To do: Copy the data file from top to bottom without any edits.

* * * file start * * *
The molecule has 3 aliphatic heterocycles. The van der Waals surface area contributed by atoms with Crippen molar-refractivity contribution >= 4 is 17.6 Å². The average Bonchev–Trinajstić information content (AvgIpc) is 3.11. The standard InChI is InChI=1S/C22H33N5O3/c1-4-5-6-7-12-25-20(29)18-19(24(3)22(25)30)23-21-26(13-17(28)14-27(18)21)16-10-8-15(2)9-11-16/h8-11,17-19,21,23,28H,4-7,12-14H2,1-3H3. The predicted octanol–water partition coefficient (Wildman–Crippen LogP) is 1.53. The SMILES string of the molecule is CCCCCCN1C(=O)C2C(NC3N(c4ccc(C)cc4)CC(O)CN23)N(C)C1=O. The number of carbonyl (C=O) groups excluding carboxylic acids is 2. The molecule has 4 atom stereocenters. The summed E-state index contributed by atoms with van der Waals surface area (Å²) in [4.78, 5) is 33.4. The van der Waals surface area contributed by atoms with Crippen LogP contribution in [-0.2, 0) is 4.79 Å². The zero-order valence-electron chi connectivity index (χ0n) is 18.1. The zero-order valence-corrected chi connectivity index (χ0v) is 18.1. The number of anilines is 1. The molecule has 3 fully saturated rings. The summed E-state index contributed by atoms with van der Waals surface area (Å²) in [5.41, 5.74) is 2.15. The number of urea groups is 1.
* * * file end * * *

The molecule has 3 aliphatic heterocycles. The van der Waals surface area contributed by atoms with Crippen molar-refractivity contribution >= 4 is 17.6 Å². The average Bonchev–Trinajstić information content (AvgIpc) is 3.11. The standard InChI is InChI=1S/C22H33N5O3/c1-4-5-6-7-12-25-20(29)18-19(24(3)22(25)30)23-21-26(13-17(28)14-27(18)21)16-10-8-15(2)9-11-16/h8-11,17-19,21,23,28H,4-7,12-14H2,1-3H3. The predicted octanol–water partition coefficient (Wildman–Crippen LogP) is 1.53. The SMILES string of the molecule is CCCCCCN1C(=O)C2C(NC3N(c4ccc(C)cc4)CC(O)CN23)N(C)C1=O. The number of carbonyl (C=O) groups excluding carboxylic acids is 2. The molecule has 4 atom stereocenters. The summed E-state index contributed by atoms with van der Waals surface area (Å²) in [4.78, 5) is 33.4. The van der Waals surface area contributed by atoms with Crippen LogP contribution in [-0.2, 0) is 4.79 Å². The zero-order valence-electron chi connectivity index (χ0n) is 18.1. The zero-order valence-corrected chi connectivity index (χ0v) is 18.1. The number of anilines is 1. The molecule has 3 fully saturated rings. The summed E-state index contributed by atoms with van der Waals surface area (Å²) in [5.41, 5.74) is 2.15. The number of urea groups is 1.